As a way of combating the body's shortage of insulin for the type 1 or type 2 diabetic, necessary insulin will need to either be taken orally or injected, as prescribed by their doctor. It is absolutely essential that the insulin be administered using a manner that will mimic the natural secretion that the pancreas would produce. Since each person has a very different lifestyle and different lifestyle pattern, a doctor will prescribe the use of insulin according to each individual person.
Insulin is available in many different forms which can range from the long lasting to the brief, but intense. This is the reason your doctor may recommend a combination or mixture of insulin to be used. For example, the patient may use a dose of the intermediate acting insulin first thing in the morning and again in the evening, but may also need a type of insulin that is short acting, which can absorb more quickly, immediately before they consume a meal.
Whatever form, or forms of insulin that are used, the FDA has three methods approved for administration. Here are listed the three different approved methods for administering insulin:
An Insulin Pen that is Pre-Filled
This pre-filled pen comes with the insulin already loaded and is one of the most common methods for insulin delivery. This device is the size of a pen and holds the pre-filled insulin cartridge which will administer the insulin by injection. The needle penetrates right beneath the surface of the skin and releases the insulin directly into the body of the diabetic.
Insulin pens are either disposable or non-disposable. The non-disposable type of pen has both replacement cartridges and needles which can be ordered from a pharmacist. This pre-filled insulin pen can be a great way to administer insulin, however, many people just do not like the idea of taking an injection and so, prefer to use the insulin pump instead.
The insulin pump is another one of the FDA approved methods for administering insulin. This device is about the size of the typical small cell phone. The insulin pump was designed to be worn or carried on the outside of your body. It has a tube and this tube is inserted directly into the abdomen of the user. The insulin pump then dispenses insulin, in a pre-programmed amount, right into the body of the diabetic.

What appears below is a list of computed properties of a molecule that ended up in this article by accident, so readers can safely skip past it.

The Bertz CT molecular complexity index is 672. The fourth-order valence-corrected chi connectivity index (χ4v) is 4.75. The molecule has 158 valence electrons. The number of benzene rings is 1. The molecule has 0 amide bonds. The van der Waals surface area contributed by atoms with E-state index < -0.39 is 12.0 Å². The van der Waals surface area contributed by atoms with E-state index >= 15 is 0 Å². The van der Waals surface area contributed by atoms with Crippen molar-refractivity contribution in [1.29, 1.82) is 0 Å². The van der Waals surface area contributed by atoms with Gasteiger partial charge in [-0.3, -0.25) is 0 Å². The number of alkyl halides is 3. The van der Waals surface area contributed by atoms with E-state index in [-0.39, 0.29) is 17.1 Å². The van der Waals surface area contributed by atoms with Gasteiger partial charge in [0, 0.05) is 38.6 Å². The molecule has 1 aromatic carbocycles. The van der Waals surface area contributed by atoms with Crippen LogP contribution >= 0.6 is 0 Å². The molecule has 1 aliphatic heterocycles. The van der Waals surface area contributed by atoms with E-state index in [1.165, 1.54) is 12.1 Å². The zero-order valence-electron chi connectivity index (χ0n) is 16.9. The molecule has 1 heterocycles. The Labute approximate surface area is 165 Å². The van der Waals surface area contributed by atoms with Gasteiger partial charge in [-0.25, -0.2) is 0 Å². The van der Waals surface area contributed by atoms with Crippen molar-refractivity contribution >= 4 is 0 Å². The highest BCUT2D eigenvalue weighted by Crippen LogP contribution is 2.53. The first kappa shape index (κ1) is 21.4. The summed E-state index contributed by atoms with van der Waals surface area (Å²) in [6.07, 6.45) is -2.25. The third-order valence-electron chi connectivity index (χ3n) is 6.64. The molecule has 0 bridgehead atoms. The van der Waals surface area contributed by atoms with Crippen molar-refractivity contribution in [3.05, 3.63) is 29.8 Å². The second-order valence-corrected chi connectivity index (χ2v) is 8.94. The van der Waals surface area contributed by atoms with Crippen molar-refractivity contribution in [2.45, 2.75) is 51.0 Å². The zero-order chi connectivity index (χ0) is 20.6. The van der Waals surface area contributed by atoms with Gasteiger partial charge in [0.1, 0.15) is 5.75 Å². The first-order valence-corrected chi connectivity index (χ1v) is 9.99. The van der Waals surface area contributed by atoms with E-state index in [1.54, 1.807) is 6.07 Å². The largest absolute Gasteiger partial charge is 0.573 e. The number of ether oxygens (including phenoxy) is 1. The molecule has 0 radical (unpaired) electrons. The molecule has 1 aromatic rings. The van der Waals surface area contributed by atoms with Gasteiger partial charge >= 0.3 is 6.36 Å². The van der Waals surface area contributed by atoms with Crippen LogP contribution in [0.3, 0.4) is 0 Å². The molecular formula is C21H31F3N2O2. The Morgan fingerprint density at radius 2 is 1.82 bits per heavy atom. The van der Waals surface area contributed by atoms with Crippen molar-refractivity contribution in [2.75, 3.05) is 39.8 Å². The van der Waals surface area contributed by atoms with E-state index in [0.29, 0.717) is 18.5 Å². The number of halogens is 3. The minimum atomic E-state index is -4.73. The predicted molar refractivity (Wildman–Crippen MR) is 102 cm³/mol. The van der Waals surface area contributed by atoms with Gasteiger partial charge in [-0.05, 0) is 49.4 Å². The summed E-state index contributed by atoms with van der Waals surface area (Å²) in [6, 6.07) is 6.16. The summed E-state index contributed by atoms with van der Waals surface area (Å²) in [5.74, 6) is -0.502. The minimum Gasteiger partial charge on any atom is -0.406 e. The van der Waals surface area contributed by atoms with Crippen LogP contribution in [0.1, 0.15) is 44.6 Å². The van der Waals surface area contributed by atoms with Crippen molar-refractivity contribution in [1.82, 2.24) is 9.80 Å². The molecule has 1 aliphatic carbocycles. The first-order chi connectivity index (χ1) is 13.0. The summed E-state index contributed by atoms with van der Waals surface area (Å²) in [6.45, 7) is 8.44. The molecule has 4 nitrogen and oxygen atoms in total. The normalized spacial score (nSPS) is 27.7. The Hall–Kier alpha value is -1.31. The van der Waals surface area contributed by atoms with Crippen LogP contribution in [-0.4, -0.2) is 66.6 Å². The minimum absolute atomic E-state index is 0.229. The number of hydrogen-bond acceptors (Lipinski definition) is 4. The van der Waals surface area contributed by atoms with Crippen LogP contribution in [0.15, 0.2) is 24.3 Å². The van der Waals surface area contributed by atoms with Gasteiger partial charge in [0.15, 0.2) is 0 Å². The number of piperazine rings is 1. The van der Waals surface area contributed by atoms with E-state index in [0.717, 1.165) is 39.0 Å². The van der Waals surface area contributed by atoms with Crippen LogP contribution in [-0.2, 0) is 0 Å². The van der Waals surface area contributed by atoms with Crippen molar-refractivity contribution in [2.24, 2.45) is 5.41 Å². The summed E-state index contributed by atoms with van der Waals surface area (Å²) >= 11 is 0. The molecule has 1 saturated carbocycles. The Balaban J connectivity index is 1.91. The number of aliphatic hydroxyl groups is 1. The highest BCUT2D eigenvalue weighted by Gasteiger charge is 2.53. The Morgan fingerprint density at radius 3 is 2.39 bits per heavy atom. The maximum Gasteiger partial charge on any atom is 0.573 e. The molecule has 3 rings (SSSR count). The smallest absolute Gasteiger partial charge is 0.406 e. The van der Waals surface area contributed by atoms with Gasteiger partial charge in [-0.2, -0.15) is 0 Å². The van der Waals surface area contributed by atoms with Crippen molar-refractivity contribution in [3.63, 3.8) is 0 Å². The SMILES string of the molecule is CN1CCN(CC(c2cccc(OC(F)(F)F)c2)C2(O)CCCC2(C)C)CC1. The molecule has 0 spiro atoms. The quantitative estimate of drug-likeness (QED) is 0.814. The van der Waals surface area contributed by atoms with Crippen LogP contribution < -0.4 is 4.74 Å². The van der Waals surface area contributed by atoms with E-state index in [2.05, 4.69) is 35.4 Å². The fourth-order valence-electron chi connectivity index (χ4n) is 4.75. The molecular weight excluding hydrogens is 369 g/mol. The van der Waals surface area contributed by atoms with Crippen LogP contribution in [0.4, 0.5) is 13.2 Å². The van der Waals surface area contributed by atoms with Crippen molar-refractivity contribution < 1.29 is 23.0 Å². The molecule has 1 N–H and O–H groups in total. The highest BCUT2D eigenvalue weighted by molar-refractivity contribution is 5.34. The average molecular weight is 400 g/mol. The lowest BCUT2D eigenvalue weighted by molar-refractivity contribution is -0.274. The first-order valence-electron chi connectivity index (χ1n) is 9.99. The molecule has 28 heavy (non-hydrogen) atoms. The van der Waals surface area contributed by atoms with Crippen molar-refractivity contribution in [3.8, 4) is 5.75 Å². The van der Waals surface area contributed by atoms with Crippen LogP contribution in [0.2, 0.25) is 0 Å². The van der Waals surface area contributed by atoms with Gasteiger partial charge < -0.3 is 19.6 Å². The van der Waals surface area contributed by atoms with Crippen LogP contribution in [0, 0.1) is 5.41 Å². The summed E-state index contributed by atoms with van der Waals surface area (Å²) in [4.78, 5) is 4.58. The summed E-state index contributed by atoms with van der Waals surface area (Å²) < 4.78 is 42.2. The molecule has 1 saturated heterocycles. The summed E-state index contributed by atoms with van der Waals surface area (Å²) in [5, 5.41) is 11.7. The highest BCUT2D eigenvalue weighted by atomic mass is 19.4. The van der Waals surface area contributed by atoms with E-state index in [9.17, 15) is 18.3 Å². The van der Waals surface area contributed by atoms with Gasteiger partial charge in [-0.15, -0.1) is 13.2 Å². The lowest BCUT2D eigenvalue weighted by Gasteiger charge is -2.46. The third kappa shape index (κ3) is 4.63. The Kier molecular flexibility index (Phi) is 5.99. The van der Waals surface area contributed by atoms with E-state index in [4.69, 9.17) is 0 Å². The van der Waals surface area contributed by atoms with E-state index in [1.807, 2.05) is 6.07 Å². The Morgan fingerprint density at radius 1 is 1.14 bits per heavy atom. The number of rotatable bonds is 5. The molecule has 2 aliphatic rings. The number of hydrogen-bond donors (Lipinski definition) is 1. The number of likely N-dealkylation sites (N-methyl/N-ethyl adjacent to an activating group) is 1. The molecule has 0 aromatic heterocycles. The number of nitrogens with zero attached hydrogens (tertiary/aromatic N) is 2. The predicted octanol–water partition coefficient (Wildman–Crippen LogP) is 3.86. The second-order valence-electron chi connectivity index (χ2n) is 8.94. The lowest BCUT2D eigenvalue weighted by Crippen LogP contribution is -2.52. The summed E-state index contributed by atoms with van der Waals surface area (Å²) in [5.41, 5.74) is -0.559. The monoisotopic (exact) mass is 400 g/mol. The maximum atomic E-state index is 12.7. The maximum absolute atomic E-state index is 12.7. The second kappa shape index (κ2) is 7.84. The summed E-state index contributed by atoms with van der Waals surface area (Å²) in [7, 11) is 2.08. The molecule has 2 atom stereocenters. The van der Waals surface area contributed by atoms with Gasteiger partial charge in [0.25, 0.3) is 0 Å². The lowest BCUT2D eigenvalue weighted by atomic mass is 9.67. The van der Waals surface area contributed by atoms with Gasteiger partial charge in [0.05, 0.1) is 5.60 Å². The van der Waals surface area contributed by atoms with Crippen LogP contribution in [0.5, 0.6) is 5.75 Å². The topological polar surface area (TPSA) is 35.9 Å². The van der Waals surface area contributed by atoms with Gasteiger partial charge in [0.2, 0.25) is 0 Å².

The inhaled insulin comprises the most recent form of administering insulin approved by the FDA. With this kind of pump, a person with either type I or II diabetes can simply inhale the insulin through a special device that looks similar to the inhaler used by someone with asthma.
Inhaled insulin is packaged in individual packs, and then the content of one of the packs is inserted into an inhaled insulin pump. This is a very fast acting method because the insulin can be immediately absorbed into the body of the diabetic. However, this method for administering insulin is considered very short acting. This method is generally used in conjunction with either one of the methods of administration mentioned previously.
The people who have the greatest success in both treating their particular diabetes, and in being able to drastically reduce their intake need for insulin, have usually adopted totally different lifestyles, as well as having completely eliminated certain foods which are not appropriate for their diets. This has been a major focus in their overall treatment plan for their diabetes, and they are taking it very seriously. Then there are those who are using insulin therapy, but are still suffering with complications, mainly because they have not taken the initiative to change their diet, and they have not incorporated regular exercise in their lifestyle.
Treating diabetes with insulin therapy is considered vital for survival for those who have this disease. The best way to manage diabetes is by incorporating a diet as well as lifestyle change, together with insulin therapy. This combination is the most effective diabetes treatment method and will yield the most promising results.